The new standard will be published in early 2014, but it’s unclear whether companies like Apple will get on board
The International Electrotechnical Commission (IEC), a non-profit body that develops standards for electronic devices, has finished working on a technical specification for a universal laptop charger.
It is hoped that the new design will significantly lower the amount e-waste going to the landfill, while also making the lives of consumers much easier.
The IEC Technical Specification 62700 covers all aspects of external chargers, from the shape of the connector to safety, interoperability, performance and environmental considerations.
However, it is not clear whether companies like Apple, which has been using proprietary connectors across its product range, will adopt the new standard. The disposable charger approach makes more money for the company, but often causes problems for consumers – for example, Apple’s 8-pin ‘Lightning’ was criticised due to its incompatibility with the older iPhone and iPad accessories.
Meanwhile, most other manufacturers have already adopted mini-USB as a standard for smartphones and tablets, after the IEC first proposed the idea in 2011.
The full technical specification for a universal laptop charger is expected to be published in early 2014.
Currently headquartered in Geneva, the IEC has been shaping electronic equipment standards for over a century. It helped develop the International System of Units, and is responsible for publishing the International Electrotechnical Vocabulary, which helps engineers across the world speak a common technical language.
The organisation says that billions of external laptop chargers get shipped by laptop manufacturers each year, full of valuable metals and weighing up to 600 grams each. Most of them end up in a landfill.
A broken charger can stop a consumer from using a perfectly functional computer, and thanks to proprietary connectors, a fully working but outdated charger can be absolutely useless.
The IEC estimates that the total weight of e-waste related to various charging devices used in ICT exceeds half a million tons every year – that’s as much as 500,000 cars.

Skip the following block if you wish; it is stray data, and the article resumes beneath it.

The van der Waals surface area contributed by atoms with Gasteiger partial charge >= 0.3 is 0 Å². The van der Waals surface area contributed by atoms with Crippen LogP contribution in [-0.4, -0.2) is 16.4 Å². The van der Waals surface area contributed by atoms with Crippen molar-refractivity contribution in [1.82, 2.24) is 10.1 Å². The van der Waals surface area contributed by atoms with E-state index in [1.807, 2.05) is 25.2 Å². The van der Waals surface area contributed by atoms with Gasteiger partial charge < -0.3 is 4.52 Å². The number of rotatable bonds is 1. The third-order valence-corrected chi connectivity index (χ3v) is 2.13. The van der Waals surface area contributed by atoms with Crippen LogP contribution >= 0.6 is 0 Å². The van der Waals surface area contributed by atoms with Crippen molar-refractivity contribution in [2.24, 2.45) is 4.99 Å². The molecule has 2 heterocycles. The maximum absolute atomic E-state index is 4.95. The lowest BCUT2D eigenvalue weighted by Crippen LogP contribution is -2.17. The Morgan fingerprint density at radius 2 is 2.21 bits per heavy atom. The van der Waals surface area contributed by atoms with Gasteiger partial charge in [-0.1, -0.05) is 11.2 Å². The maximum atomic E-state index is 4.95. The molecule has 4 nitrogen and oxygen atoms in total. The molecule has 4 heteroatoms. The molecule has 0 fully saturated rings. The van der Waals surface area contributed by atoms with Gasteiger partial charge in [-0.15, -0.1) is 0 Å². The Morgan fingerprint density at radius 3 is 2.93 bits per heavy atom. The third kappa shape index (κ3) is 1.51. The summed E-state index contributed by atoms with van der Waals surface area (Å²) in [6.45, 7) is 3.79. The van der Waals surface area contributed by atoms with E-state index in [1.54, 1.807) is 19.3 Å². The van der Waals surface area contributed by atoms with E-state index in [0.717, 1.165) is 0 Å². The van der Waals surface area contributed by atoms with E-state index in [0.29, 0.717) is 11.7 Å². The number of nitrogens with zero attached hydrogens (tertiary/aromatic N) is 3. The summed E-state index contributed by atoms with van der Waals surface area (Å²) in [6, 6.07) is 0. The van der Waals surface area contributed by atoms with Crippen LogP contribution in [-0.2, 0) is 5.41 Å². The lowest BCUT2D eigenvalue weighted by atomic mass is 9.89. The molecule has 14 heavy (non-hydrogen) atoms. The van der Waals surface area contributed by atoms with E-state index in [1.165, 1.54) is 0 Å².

To help the situation, experts from around the world have created a safe and reliable charger that can be used with any laptop. IEC says that throughout the design process, its members kept relevant technology developments in mind, making the standard not just useful, but also future-proof.
In October, the European Parliament voted unanimously to adopt a single universal charger for smartphones and tablets in the EU. All members of the Internal Market and Consumer Protection Committee said radio equipment devices and their accessories, including chargers, should be interoperable, and have proposed new rules that would make a universal charger obligatory.
So far, Apple has been ignoring this development, but it could be forced to comply. The company had not responded to our request for comment at the time of publication.
“The IEC International Standards for the universal charger for mobile phones has been widely adopted by the mobile phone industry and is already starting to help reduce e-waste,” said Frans Vreeswijk, CEO and general secretary of the IEC.
“A single power supply covering a wide range of notebook computers is the next step in lowering e-waste and its impact on our planet. I am proud that the IEC has yet again managed to make the best possible technical solution available.”
Even though some organisations are proposing to alter the design in order to cover ICT equipment beyond laptops, the IEC says it makes more sense to develop a charger for a certain class of device, at least for now.
What do you know about Europe’s role in Tech history? Take our quiz!